Niha Elety: The Connection Between Culture and Sustainability


In pursuit of a more sustainable future, Niha Elety brings the importance of cultural heritage in addressing fast fashion and inclusivity. Through an exclusive interview, we had the opportunity to hear her background and perspective as an Asian American advocate for sustainability.

Niha Elety is a sustainable fashion advocate, blogger, and designer who includes her art and heritage in bringing awareness to cultural sustainability. Amassing more than 30,000 followers on Instagram and 7,000 followers on Tiktok, Niha uses her platforms to bring inclusivity to the environmental movement and create discussions on the perspectives and experiences of BIPOC individuals.

Living half her life in India and half in the United States, Niha saw a difference in culture and sustainability practices between the two countries. While living in India, her perspective of sustainable fashion was just “fashion” since the production of textiles is already inherently sustainable.

Sustainable practices have been a part of the lifestyle and culture in India, a country known for its rich culture in traditions and intricate designs on local weaves and earth-friendly fabrics like jute, cotton, and linen that are natural to the region and the products of regenerative agriculture. The garment production factors in ecology as a key driver as weavers wove these fibers on a machine or handloom, and artisans dye, print, and embroider them. Niha defined their system as slow and transparent fashion, an ideal approach for restorative justice on moving towards localized systems, restoring native fiber farming practices and use of garments, expanding the aesthetic trends, and reckoning the value of clothing.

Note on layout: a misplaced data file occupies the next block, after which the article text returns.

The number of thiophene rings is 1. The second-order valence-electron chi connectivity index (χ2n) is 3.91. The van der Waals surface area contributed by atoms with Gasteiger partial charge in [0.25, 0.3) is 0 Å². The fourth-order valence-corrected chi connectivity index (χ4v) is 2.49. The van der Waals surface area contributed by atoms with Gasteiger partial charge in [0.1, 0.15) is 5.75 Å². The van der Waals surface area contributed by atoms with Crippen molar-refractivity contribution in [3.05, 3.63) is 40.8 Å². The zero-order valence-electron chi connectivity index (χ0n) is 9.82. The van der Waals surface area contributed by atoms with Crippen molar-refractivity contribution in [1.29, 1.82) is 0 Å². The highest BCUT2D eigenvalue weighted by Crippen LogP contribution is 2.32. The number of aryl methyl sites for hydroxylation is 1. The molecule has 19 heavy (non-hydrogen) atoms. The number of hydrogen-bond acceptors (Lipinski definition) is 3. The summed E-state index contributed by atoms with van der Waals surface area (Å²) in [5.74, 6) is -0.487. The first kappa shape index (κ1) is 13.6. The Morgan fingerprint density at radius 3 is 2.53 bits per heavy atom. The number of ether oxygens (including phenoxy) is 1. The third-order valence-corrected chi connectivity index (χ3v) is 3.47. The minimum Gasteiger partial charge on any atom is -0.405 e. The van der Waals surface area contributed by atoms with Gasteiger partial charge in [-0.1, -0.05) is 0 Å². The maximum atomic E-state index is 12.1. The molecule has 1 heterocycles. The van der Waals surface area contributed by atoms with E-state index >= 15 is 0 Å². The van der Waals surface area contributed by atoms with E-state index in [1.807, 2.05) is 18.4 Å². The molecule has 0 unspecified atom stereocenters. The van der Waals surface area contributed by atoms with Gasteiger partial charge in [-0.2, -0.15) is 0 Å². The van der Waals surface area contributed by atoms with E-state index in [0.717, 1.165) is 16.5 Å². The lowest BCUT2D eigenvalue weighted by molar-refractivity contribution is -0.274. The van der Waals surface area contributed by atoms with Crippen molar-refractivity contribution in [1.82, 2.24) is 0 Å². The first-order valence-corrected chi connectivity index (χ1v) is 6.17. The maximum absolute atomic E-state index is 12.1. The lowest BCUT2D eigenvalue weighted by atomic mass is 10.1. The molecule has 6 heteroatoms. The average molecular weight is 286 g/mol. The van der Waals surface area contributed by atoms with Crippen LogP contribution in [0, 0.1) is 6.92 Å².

Photo Courtesy: Elét

“Understanding that our ties with land and labor are cut and we need to cultivate those relationships again by exposing ourselves to the process of creating clothing. Finally incorporating cultural practices like handloom weaving, natural dying, block printing, regional weaves and restoring their value over fast fashion is so important in creating cultural inclusivity,” was her answer for the question on what changes she hopes to see regarding sustainability and cultural inclusivity.

Niha’s passion and beliefs in the environment, arts, and fashion have inspired her to create her fashion line. She founded and co-created the Tega Collective brand by incorporating heritage and sustainability into its products and designs. The brand aims to support indigenous textiles and crafts by collaborating with South India’s craft communities. It highlights the traditional colors, patterns, and natural symbols of the Adivasi communities, and, in line with Niha’s advocacy, Tega is also committed to honoring the Earth and its people.

                                                          Photo Courtesy: Tega Collective

She described fashion as a vehicle for not only self-expression but a relationship with her culture as well. Through her brand and advocacy, she shares her culture’s traditional practices and values and promotes their role in climate justice. One of the goals is to create a safe space for communities to celebrate their culture and for consumers to experience the clothes of artisans.